Monday, June 27, 2022
June 27, 2022

Linkedin Pinterest

Jorge’s Margarita Factory in downtown Vancouver to reopen April 26 as Diosa

By
Published:
5 Photos
Line cook Aaron Mata-Silva of Diosa chops ingredients to make salsa in downtown Vancouver on Monday afternoon.
Line cook Aaron Mata-Silva of Diosa chops ingredients to make salsa in downtown Vancouver on Monday afternoon. (Amanda Cowan/The Columbian) Photo Gallery

Ten years after opening Jorge’s Margarita Factory in downtown Vancouver, Jorge Castro and his company Pearl West Restaurant Group have transformed this family-friendly spot for street tacos, fajitas, and oversized margaritas into Diosa — an intimate space for adults to experience sophisticated Mexican cuisine and theatrical tequila-centric cocktails.

Diosa opens on April 26 for service from late afternoon until late evening at 1004 Washington St. The exact hours are still to be determined.

The Pearl West Restaurant Group opened DosAlas Latin Kitchen & Tequila Bar at The Waterfront Vancouver in May 2021. DosAlas’ symbol, the angel wings, represent frivolous fun: Diosa, Spanish for goddess, offers a more mature, laid-back vibe. Both spots share a glamorous approach to dining as well as elevated Mexican-inspired food and drink.

Jorge’s Margarita Factory shut down when indoor dining was suspended due the pandemic. During that time, Pearl West created the Diosa concept for a space in Downey, Calif. However, as the pandemic dragged on, they decided to transform the downtown Vancouver spot into a Diosa.

“We decided to open it as Diosa to test out the concept on the friends and family who supported us all these years,” said Christi Christian, chief marketing officer at Pearl West Restaurant Group.

The bar sits in the same space, but customers who frequented Jorge’s Margarita Factory will find little else reminiscent of that restaurant. Everything has been remodeled to create a Mexican boho coastal vibe.

A visit to DosAlas feels like a trip to Las Vegas; Diosa evokes the azul beaches of Tulum or Cancun.

Diosa shares the choose-your-own experience style of DosAlas. Patrons can dine at the bar or a communal table for a casual night out or two tops and booths for a more intimate experience. They can order a few small plates like lobster ceviche, ahi tuna tartare, or blistered shishito peppers and drinks or splurge on wagyu shaved tableside or Mediterranean sea bass for two. Food comes out as it’s done to ensure freshness and proper temperature. The full menu includes crudos (thinly sliced raw fish dressed in vinaigrette, citrus, or other seasoning), appetizers, a range of grilled steaks, entrees in individual portions, and entrees for two people.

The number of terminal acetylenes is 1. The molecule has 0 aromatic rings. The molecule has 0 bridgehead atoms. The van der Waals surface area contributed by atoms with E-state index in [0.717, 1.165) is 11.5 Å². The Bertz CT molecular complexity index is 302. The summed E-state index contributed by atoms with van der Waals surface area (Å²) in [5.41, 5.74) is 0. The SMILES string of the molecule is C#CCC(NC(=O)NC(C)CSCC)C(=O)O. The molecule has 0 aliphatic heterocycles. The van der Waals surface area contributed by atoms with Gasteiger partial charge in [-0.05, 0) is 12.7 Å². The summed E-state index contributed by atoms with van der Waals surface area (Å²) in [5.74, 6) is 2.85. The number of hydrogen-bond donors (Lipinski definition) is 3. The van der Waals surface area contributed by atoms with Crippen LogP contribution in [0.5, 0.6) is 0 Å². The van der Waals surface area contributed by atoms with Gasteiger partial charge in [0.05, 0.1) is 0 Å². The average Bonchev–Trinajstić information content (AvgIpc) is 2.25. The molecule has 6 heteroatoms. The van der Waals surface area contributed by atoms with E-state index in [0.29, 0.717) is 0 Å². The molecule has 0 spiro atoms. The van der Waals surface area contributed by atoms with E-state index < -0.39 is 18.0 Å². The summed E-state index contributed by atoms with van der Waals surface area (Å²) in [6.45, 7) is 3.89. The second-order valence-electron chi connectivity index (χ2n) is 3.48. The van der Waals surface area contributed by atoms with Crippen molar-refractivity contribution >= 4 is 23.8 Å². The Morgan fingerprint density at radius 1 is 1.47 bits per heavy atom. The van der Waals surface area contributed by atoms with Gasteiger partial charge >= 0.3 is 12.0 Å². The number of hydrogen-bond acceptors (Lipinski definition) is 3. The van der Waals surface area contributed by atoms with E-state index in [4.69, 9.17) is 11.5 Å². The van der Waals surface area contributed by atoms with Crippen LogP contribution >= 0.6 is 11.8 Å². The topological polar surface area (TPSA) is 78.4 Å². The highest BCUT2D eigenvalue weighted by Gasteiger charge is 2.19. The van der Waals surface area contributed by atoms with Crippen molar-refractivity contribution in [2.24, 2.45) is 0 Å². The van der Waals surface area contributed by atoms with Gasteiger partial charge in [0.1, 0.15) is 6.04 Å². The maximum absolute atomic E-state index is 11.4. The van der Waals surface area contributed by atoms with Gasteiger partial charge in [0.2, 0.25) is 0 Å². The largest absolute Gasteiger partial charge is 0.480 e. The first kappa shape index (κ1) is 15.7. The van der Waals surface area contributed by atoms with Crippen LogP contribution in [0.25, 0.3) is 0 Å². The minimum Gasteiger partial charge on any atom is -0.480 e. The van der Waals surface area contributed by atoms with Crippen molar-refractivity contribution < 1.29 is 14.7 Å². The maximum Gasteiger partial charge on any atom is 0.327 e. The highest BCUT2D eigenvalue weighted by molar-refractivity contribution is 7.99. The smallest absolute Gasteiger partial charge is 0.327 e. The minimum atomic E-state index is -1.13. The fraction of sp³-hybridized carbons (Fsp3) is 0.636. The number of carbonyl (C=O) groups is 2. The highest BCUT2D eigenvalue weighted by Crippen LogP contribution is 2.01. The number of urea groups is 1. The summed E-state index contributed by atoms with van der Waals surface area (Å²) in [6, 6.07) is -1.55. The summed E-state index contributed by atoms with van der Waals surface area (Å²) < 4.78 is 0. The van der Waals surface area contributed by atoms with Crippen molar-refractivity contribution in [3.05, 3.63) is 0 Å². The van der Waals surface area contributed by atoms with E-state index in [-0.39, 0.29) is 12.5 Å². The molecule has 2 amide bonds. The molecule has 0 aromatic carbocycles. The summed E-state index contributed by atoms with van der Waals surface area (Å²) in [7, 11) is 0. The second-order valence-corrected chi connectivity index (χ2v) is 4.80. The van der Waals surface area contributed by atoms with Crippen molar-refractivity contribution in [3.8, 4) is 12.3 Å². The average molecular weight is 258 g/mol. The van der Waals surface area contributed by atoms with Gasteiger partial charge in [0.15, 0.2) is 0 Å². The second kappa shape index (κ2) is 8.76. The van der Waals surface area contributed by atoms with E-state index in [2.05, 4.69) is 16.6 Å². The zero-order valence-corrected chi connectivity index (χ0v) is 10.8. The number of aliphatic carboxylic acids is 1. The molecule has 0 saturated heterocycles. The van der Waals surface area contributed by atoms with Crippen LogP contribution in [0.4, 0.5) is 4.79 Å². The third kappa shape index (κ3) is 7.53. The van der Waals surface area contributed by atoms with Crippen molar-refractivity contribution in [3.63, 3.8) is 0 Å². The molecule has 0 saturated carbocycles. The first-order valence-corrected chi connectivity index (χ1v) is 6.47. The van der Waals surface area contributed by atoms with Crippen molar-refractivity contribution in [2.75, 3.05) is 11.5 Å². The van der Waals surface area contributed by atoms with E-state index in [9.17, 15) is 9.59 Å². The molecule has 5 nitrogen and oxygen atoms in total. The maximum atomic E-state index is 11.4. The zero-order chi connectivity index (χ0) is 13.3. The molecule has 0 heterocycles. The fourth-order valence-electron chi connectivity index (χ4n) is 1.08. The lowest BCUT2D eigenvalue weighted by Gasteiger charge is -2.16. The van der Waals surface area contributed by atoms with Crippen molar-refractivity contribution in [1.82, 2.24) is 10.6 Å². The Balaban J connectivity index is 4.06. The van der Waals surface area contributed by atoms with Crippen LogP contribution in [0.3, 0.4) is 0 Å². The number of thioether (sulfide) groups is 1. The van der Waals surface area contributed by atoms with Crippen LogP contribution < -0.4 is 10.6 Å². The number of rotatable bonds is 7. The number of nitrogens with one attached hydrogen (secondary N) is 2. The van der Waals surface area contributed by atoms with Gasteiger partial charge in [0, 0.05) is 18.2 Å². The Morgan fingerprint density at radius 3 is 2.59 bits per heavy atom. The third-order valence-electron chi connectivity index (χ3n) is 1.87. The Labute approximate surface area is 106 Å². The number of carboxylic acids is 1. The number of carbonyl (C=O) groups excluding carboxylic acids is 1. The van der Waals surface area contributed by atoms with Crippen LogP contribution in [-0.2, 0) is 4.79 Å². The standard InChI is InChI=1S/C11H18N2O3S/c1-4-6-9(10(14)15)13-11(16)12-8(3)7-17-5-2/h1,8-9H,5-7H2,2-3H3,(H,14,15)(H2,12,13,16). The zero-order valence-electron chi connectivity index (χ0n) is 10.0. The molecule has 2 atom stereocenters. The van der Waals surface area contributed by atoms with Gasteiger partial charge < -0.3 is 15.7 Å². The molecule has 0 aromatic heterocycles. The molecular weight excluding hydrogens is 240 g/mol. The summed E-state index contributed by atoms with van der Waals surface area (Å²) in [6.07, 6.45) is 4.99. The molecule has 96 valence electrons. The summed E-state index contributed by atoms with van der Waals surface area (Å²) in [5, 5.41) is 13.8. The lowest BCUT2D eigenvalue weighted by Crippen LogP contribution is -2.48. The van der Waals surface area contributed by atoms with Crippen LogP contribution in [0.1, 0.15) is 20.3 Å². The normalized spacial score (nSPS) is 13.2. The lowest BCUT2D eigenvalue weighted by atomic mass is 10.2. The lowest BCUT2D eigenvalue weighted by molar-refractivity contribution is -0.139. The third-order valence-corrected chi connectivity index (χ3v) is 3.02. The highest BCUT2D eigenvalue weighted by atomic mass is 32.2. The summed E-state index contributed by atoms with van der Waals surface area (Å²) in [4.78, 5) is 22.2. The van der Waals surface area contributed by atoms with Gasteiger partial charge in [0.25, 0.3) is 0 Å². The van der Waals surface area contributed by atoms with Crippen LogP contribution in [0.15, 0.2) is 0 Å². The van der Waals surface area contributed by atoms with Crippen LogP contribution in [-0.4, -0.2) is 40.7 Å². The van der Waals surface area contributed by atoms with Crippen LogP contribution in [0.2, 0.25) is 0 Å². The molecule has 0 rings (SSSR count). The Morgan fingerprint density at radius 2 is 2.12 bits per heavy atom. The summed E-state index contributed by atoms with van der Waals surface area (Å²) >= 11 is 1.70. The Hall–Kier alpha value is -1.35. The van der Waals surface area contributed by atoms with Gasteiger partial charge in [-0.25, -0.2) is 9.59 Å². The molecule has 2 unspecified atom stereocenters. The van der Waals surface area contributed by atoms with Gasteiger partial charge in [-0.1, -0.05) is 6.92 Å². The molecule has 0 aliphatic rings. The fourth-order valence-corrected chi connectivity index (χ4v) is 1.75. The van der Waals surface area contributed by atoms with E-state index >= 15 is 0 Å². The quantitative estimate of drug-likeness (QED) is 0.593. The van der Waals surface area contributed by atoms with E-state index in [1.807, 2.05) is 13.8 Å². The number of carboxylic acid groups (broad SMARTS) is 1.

Diosa shares DosAlas’ flair for tableside theatrics. Guacamole prepared with grilled avocados, to add a bit of char and creaminess, arrives under a cloche filled with applewood smoke. Carnitas made with mojo marinated and slow-roasted pork shoulder sizzles on a cast iron platter.

“The goal is to be really focused on food traditions and ingredients from Mexico,” said Anne Haerle, vice president of innovation and operation for food and beverages at Pearl West Restaurant Group. “To design the menu, we looked at the history of Mexican cuisine and how it evolved including outside influences from countries like Spain, Portugal, France, and the southern United States to present familiar dishes in new ways,” said Haerle.

Diosa Vancouver

1004 Washington St., Vancouver

https://diosarestaurants.com

Hours to be determined.

Diosa’s cocktail menu is inspired by the tequila-making process. “Earth, air, fire, and water are needed to make tequila. We looked at that process of making and aging tequila to design our drink menu,” Haerle said.

A happy hour menu will be offered when the space opens. Eventually, outdoor patio seating and lunch service will be added. Reservations are available through Diosa’s website, diosarestaurants.com.

Support local journalism

Your tax-deductible donation to The Columbian’s Community Funded Journalism program will contribute to better local reporting on key issues, including homelessness, housing, transportation and the environment. Reporters will focus on narrative, investigative and data-driven storytelling.

Local journalism needs your help. It’s an essential part of a healthy community and a healthy democracy.

Community Funded Journalism logo
Loading...